Course specification and structure
Undergraduate Course Structures Postgraduate Course Structures

PMAPPPSY - MSc Applied Psychology

Course Specification


Validation status Validated
Highest award Master of Science Level Masters
Possible interim awards Postgraduate Diploma, Postgraduate Certificate, Advanced Diploma in Professional Development
Total credits for course 180
Awarding institution London Metropolitan University
Teaching institutions London Metropolitan University
School School of Social Sciences
Subject Area Psychology
Attendance options
Option Minimum duration Maximum duration
Full-time 1 YEARS  
Part-time 2 YEARS  
Course leader Paul Hutchison

About the course and its strategy towards teaching and learning and towards blended learning/e-learning

The MSc in Applied Psychology offers a broad curriculum in psychology and is designed for suitably qualified non-psychology graduates and graduates with non-accredited psychology degrees who wish to qualify for Graduate Basis for Chartered Membership (GBC) with the British Psychological Society (BPS). In addition to covering the BPS’s GBC curriculum, the course offers option modules in applied psychology. Scheduled teaching consists of lectures, seminars, and workshops (including those in the dedicated computer laboratories). The scheduled teaching programme for full-time students consists of two full days across the week during the autumn semester and the equivalent of two full days and a half day across the week during the spring semester. In addition to formal teaching time, students are expected to devote considerable time outside of this to independent study. This focus on independent (but supported) learning is particularly evident within the dissertation module.

Course aims

The overarching aim of the course is to provide suitably qualified non-psychology graduates and graduates with non-accredited psychology degrees an opportunity to qualify for GBC with the BPS. More specifically, the course aims are:

  1. to provide a programme which builds on students’ prior study of psychology and which deepens students’ understanding of the core areas and approaches in psychology;
  2. to provide an opportunity for students to choose among a range of areas for advanced study in the application of psychology to a variety of practice settings;
  3. to provide advanced training and expertise in the design, analysis, evaluation and presentation of research in psychology;
  4. to ensure that each module fosters an understanding of the conceptual issues, research history and the current issues in the area of psychology that it covers;
  5. to ensure that the wide range of skills that students following the course develop may be generalised to a broader context.

Course learning outcomes

Knowledge and Understanding

The student is expected to have:

1. acquired in-depth knowledge and understanding of the core areas that constitute psychology as an academic discipline, including a critical awareness of current issues and developments;

2. acquired knowledge and understanding of the application of psychology to selected practice settings;

3. understood the empirical basis of psychology and the range of different approaches and research methods applicable to advanced scholarship in psychology;

4. a critical understanding of the ethical issues and responsibilities associated with the study and practice of psychology.

Cognitive/intellectual skills

By the end of the course the student is expected to develop higher order skills that are reflected in the student's ability to:

1. assess the quality of published studies with respect to the validity of the conclusions made on the basis of the methods applied and the data reported;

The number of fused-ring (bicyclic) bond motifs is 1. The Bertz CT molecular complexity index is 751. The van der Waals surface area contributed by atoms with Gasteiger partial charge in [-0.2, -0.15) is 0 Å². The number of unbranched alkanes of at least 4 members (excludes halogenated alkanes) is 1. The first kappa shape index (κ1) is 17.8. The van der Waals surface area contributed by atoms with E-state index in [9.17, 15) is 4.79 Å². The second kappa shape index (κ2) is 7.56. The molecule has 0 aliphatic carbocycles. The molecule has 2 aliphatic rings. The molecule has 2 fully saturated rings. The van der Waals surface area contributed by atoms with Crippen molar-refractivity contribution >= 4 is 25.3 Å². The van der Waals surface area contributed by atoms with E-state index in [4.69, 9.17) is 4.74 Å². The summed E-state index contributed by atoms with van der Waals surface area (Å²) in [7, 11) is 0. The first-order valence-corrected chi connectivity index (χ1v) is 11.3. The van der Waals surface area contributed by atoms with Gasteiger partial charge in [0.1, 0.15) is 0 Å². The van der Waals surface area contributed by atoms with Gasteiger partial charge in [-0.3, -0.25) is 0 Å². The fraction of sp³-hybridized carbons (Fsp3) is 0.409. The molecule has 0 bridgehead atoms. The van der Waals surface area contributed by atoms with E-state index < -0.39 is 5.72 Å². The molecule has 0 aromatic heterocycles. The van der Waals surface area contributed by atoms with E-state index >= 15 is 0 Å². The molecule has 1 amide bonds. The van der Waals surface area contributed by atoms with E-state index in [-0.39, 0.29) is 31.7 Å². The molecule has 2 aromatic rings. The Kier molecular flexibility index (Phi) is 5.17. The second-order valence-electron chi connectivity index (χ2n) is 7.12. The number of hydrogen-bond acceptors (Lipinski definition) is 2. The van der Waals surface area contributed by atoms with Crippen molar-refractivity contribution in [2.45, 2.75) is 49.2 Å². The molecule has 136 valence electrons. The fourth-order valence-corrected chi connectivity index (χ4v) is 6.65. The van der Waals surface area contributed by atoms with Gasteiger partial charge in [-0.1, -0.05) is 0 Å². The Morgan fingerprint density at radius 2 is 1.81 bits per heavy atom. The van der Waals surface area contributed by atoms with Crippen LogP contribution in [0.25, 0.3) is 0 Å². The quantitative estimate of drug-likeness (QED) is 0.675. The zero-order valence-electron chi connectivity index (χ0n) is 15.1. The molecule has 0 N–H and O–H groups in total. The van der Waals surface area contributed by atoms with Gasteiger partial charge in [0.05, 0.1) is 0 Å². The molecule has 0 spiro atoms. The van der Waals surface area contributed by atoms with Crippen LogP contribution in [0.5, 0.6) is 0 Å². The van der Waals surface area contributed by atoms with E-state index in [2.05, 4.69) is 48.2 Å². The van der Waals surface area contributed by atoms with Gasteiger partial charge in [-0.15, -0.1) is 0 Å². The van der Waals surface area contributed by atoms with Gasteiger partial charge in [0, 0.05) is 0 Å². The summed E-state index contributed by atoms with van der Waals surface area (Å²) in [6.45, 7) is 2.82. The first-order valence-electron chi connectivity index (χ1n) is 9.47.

2. generate testable hypotheses from theories of psychological processes.

Practical skills

By the end of the course, students should be able to:

1. use IT to access sources of information and to work with discipline based software;

2. summarise numerical data and test statistical hypotheses using appropriate techniques;

3. apply suitable IT tools to the analysis of data, interpret the output from analyses appropriately, extract key information from the output and present it in the required style for publication in the psychological literature;

4. be competent communicators of complex ideas and analysis;

5. present written work to an accepted international standard for publication (American Psychological Association);

6. design, plan, organise and deliver an individual empirical study (research project).

Key/transferable skills including employability and professional practice

By the end of the course, students should be able to:

1. think critically and evaluate the validity of conclusions based on argument;

2. communicate effectively in a variety of media and in a style appropriate for different audiences and stakeholders;

3. use IT appropriately to search for, analyse and present information;

4. work effectively within a team to meet common goals and targets;

5. continue to learn independently and develop professionally.

Course learning outcomes / Module cross reference

Knowledge and Understanding

The student is expected to have:

1. acquired in-depth knowledge and understanding of the core areas that constitute
psychology as an academic discipline, including a critical awareness of current issues and developments;
2. acquired knowledge and understanding of the application of psychology to selected
practice settings;
3. understood the empirical basis of psychology and the range of different
approaches and research methods applicable to advanced scholarship in psychology
4. a critical understanding of the ethical issues and responsibilities associated with the study and practice of psychology:

PY7184 LO1, LO2
PY7185 LO5, LO7
PY7186 LO1
PY7189 LO1, LO4
PY7188 LO2
PY7189 LO2
PY7190 LO2, LO3
PY7185 LO4
PY7186 LO2
PY7P91 LO3, LO4
PY7188 LO2
PY7190 LO3
PY7P91 LO7

Cognitive/intellectual skills

By the end of the course the student is expected to develop higher order skills that are
reflected in the student's ability to: